“There are limits on diplomacy – quiet or otherwise – in protecting human rights in countries like Azerbaijan…” the Ambassador, currently serves as a Deputy Director of Terrorism, Transnational Crime and Corruption Center at the George Mason University’s School of Public Policy, noted in his response.
As diplomats, he said, “we must be conscious that what we do in public to promote human rights can have negative impacts on the very people we are trying to help, As with doctors, so diplomats must try to do no harm…”
What does using diplomacy to promote human rights mean in practice?
For Ambassador Kauzlarich, sometimes diplomats can promote human rights by attending a trial of an opposition politician as a sign of opposition to a rigged judicial process.
Or, he said, they can go to the hospital to visit a journalist who has been beaten by government thugs.
They can also attend a church service because we have been told the police will try to break up the worship service. Or they can go to the President and point out the consequences of letting an international organized criminal group become involved in a gambling casino, he said.
“During my service in Azerbaijan I did all of the above,” the ambassador emphasized, adding, while some of these were very public; others were not…
“I regarded all of them as quiet diplomacy because they did not involve threats to the government or press conferences. All of them involved clear and consistent demonstration of U.S. government concerns about the observance of basic human rights and the rule of law in Azerbaijan,” he added.
At this stage, the ambassador said, he regrets to say the present regime does not act as if it cares what the U.S. government thinks about human rights in Azerbaijan…
“Therefore it behaves as if concerns expressed about democratic elections or human rights violations can be ignored because the U.S. needs Azerbaijan more (for security or energy supply reasons) than Azerbaijan needs the U.S.. Azerbaijan’s wealth from energy revenues has further limited the leverage of outsiders.”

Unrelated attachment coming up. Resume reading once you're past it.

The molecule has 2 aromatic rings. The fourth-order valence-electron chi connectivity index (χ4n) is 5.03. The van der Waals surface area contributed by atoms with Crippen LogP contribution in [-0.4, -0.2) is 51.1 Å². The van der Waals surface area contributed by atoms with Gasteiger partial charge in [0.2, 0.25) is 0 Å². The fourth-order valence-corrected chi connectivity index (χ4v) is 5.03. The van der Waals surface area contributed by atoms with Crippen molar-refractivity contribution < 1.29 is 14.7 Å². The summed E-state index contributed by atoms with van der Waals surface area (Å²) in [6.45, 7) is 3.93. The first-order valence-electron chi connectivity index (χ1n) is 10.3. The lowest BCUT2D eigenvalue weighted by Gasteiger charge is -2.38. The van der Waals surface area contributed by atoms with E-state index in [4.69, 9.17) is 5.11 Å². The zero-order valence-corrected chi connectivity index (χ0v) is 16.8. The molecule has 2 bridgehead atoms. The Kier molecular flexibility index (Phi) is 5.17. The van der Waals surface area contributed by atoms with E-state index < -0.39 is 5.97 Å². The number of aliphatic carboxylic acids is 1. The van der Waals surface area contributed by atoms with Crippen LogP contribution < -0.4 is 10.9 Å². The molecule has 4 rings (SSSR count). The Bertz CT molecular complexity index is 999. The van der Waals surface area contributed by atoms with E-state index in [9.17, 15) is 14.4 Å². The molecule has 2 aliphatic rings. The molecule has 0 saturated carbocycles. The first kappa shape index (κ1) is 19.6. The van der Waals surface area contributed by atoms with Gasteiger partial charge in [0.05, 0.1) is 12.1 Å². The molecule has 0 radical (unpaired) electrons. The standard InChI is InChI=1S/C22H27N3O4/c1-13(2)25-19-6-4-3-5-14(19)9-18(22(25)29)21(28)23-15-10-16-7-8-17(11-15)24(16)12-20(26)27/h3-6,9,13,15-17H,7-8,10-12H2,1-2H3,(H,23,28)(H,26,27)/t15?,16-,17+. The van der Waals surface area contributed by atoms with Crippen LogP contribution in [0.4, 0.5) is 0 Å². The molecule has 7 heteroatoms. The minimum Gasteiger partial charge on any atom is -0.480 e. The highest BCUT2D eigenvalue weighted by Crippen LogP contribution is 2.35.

Also the continuation of Section 907 of the Freedom Support Act (FSA) provides additional grounds for ignoring U.S. please for “justice” in Azerbaijan. “How can the U.S. talk about unjust treatment of people in Azerbaijan while the U.S. continued to follow equally unjust treatment of all Azerbaijanis under FSA 907?” he asked.
Obviously that criticism was just an attempted excuse to avoid observing in practice the very international standards the government committed to observe. “Still it – more than any other single factor — made diplomacy on behalf of human rights in Azerbaijan that much more difficult,” said the ambassador.
What is to be done?
For Kauzlarich, at this point, with the declining strategic significance of Azerbaijan in providing access to U.S. and NATO forces in Afghanistan and developments in the global energy market that reduce the significance of access to Azerbaijani oil and gas, we can practice “values-based” diplomacy.
That means countries like Azerbaijan, who profess they want a strategic relationship with the U.S., “must demonstrate that they in fact share the values of human rights, rule of law and democracy.”
“We should not be afraid to speak frankly (in private as well as in public) about areas where we are prepared to help countries like Azerbaijan to correct obvious shortcomings. We are not just finger pointing but prepared to establish a partnership for change. It’s up to the government in Baku to make that choice,” Ambassador Kauzlarich concluded.